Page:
- Progressive Resistive Exercises (PRE) – exercises that gradually increase in resistance (weights) and in repetitions. PRE is usually prescribed for reeducation of muscles and strengthening. Weights, resistance bands, weighted balls and body weight can be used as resistance.
- Passive Range of Motion (PROM) – the patient or therapist moves the body part through a range of motion without the use of the muscles that “actively” move the joint(s).
- Stretching/Flexibility Exercise – exercise designed to lengthen muscle(s) or soft tissue. Stretching exercises are usually prescribed to improve the flexibility of muscles that have tightened as a result of disuse or to compensate for pain, spasm or immobilization.
- Cryotherapy or Cold Therapy – used to cause vasoconstriction (the blood vessels constrict or decrease their diameter) to reduce the amount of fluid that leaks out of the capillaries into the tissue spaces (swelling) in response to injury of tissue. Ice or cold is used most frequently in acute injuries, but also an effective pain reliever for even the most chronic pain.
- Cold Laser Therapy – This form of therapy uses light which is absorbed into the tissues to power metabolic processes, synthesize RNA, DNA, proteins, enzymes, and other biological materials needed to repair or regenerate cell and tissue components. Light therapy works to reduce pain by modulating the levels of prostaglandins and nitric oxide. The end result is that the absorbed energy is used to repair the tissue, reduce pain and/or restore normalcy to an otherwise impaired biological process.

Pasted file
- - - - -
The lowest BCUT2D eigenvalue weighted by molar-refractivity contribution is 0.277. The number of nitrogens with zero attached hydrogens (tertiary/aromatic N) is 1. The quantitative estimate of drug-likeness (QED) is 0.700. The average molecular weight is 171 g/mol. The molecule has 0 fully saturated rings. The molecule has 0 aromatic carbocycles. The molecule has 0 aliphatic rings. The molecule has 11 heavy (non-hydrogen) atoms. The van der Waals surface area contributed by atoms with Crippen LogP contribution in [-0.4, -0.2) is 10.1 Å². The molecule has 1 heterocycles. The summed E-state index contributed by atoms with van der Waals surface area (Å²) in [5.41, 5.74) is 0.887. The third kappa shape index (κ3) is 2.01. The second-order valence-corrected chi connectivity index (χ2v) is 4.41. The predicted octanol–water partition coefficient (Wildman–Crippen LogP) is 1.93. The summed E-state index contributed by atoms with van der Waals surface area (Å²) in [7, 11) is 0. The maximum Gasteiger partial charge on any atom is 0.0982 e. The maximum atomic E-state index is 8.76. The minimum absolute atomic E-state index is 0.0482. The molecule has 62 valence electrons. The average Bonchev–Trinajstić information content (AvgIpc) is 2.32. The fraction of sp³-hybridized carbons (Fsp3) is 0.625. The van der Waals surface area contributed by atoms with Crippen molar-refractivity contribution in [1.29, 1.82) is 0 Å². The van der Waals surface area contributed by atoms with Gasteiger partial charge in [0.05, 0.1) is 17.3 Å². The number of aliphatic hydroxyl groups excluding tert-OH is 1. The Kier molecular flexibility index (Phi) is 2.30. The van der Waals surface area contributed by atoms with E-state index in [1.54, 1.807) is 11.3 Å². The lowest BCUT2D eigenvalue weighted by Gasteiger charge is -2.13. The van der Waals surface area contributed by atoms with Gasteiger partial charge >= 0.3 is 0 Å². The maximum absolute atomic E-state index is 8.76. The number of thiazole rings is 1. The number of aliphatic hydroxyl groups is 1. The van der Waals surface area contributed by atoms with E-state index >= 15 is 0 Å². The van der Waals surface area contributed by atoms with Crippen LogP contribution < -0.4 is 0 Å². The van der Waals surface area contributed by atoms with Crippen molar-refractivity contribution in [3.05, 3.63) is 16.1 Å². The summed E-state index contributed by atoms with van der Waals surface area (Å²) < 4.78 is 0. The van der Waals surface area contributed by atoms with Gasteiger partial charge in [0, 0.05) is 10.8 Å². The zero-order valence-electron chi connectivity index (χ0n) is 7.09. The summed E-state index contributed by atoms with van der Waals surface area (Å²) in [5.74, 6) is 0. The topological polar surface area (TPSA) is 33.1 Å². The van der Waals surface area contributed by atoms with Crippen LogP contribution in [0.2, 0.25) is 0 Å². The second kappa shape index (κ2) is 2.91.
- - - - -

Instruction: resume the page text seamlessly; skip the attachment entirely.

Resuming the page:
- Neuromuscular Electrical Stimulation (NMES) – the application of electrical stimulation to aid in improving strength (e.g., the quadriceps muscle after knee surgery or injury). NMES is also used to decrease pain and swelling and to relieve muscle spasm.
- Cervical Traction – a gentle longitudinal/axial pull on the neck, either manual or mechanical, intermittent or continuous for relief of neck pain, to decrease muscle spasm, and facilitate unloading of the spine. Heat – heat is recommended to decrease chronic pain, relax muscles, and for pain relief. It should not be used with an acute or “new” injury.
- Pelvic Traction – the longitudinal/axial pull on the lumbar spine, either manual or mechanical, intermittent or continuous. Pelvic traction may be helpful for the relief of low back pain and muscle spasm.
- Iontophoresis – medications are propelled through the skin by an electrical charge. Iontophoresis is usually prescribed for injuries such as shoulder or elbow bursitis.
- Transcutaneous Electrical Nerve Stimulation (TENS) – a relatively low voltage applied over painful areas through small self-adhesive electrodes. The electrical stimulation overrides the sensation of pain. It is a small, portable unit, used in intervals, to control pain and reduce dependence on drugs. It is usually prescribed to relieve pain.